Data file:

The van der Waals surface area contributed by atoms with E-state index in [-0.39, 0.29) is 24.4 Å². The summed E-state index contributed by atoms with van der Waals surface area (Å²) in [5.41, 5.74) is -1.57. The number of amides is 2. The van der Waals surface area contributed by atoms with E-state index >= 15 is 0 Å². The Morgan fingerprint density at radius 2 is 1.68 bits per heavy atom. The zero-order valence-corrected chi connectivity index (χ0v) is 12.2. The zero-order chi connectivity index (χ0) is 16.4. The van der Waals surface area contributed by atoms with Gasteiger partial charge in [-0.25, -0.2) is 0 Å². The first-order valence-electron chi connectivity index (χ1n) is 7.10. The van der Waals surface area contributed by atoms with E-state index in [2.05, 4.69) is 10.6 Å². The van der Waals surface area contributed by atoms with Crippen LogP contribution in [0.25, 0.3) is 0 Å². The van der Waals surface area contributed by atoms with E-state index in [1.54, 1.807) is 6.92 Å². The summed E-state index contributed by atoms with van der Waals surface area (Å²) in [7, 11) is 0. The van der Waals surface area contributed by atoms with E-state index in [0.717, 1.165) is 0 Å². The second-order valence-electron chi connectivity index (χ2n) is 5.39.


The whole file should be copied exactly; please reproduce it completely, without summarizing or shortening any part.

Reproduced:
The van der Waals surface area contributed by atoms with E-state index in [-0.39, 0.29) is 24.4 Å². The summed E-state index contributed by atoms with van der Waals surface area (Å²) in [5.41, 5.74) is -1.57. The number of amides is 2. The van der Waals surface area contributed by atoms with E-state index >= 15 is 0 Å². The Morgan fingerprint density at radius 2 is 1.68 bits per heavy atom. The zero-order valence-corrected chi connectivity index (χ0v) is 12.2. The zero-order chi connectivity index (χ0) is 16.4. The van der Waals surface area contributed by atoms with Gasteiger partial charge in [-0.25, -0.2) is 0 Å². The first-order valence-electron chi connectivity index (χ1n) is 7.10. The van der Waals surface area contributed by atoms with E-state index in [2.05, 4.69) is 10.6 Å². The van der Waals surface area contributed by atoms with Crippen LogP contribution in [0.25, 0.3) is 0 Å². The van der Waals surface area contributed by atoms with E-state index in [1.54, 1.807) is 6.92 Å². The summed E-state index contributed by atoms with van der Waals surface area (Å²) in [7, 11) is 0. The van der Waals surface area contributed by atoms with E-state index in [0.717, 1.165) is 0 Å². The second-order valence-electron chi connectivity index (χ2n) is 5.39.